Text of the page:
I started singing in an informal choir for children when I was about six and by the time I was thirteen I had managed to talk my parents into buying me an electric guitar. Turns out at the time I used to believe that I would be a guitarist, but by the time I was sixteen it was clear enough that I was a much better singer than I would ever be with a guitar, so that is when I started studying modern singing a bit more seriously. While I was still living in the Basque Country I sang in bands like Epitaphy and Talion and I recorded female vocals for Nekrotech’s debut album, Interactiva, with whom I also performed live on multiple occasions. At that point, my life changed and I spent a few years in different countries before moving to Barcelona and taking music seriously once again. I took the opportunity to learn classical singing even though I knew that I would be nothing but a metal-mezzo. I also joined Emperatriz at the time. After having achieved a decent competency in classical, it was time to look for new sources of knowledge and I found the Metal Academy, where I was (and still am) able to refine my technique. In 2020, still in the throes of the pandemic, I joined Raxar and whatever happens from now on is for us to discover together. ¡See you on the road!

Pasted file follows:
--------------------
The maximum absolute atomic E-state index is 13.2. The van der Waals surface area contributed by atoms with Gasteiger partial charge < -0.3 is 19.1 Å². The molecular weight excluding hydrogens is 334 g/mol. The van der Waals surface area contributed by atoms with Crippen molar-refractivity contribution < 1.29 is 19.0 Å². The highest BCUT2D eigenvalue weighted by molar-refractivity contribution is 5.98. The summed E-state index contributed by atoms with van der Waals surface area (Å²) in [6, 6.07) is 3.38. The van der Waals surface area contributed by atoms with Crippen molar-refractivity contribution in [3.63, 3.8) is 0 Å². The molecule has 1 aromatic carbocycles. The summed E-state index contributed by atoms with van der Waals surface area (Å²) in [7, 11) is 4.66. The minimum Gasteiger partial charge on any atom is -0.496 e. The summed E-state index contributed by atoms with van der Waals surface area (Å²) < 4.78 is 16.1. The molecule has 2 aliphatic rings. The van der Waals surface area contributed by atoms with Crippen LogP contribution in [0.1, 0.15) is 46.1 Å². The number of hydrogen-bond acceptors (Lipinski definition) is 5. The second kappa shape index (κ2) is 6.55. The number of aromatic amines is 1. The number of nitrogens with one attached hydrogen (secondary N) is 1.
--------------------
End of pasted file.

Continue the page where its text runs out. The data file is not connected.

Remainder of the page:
Dani Arranz

I started playing the guitar when I was fourteen (give or take a year) by myself. At sixteen I joined a band with some friends and that was my first contact with rehearsals and the routines associated with being a member of a rock band. When I was 19 and I had already been part of a few young bands, I joined Stone Tears, a Power Metal band where I played for a few years. After a mandatory break due to personal reasons, I came back to playing music in a semi-professional way in 2016 (though I had never fully stopped playing). It was then that I joined solo project Yn Amheus which combined lyrical music with metal.
After auditioning for a few bands that didn’t fully match my style, I decided to create my own and that was the seed that would become Raxar in 2019.
I still had some unfinished business as I had always wanted to learn to play the piano, and in 2020 I finally started my piano studies at the Metal Academy in Barcelona.

Mark St. Germain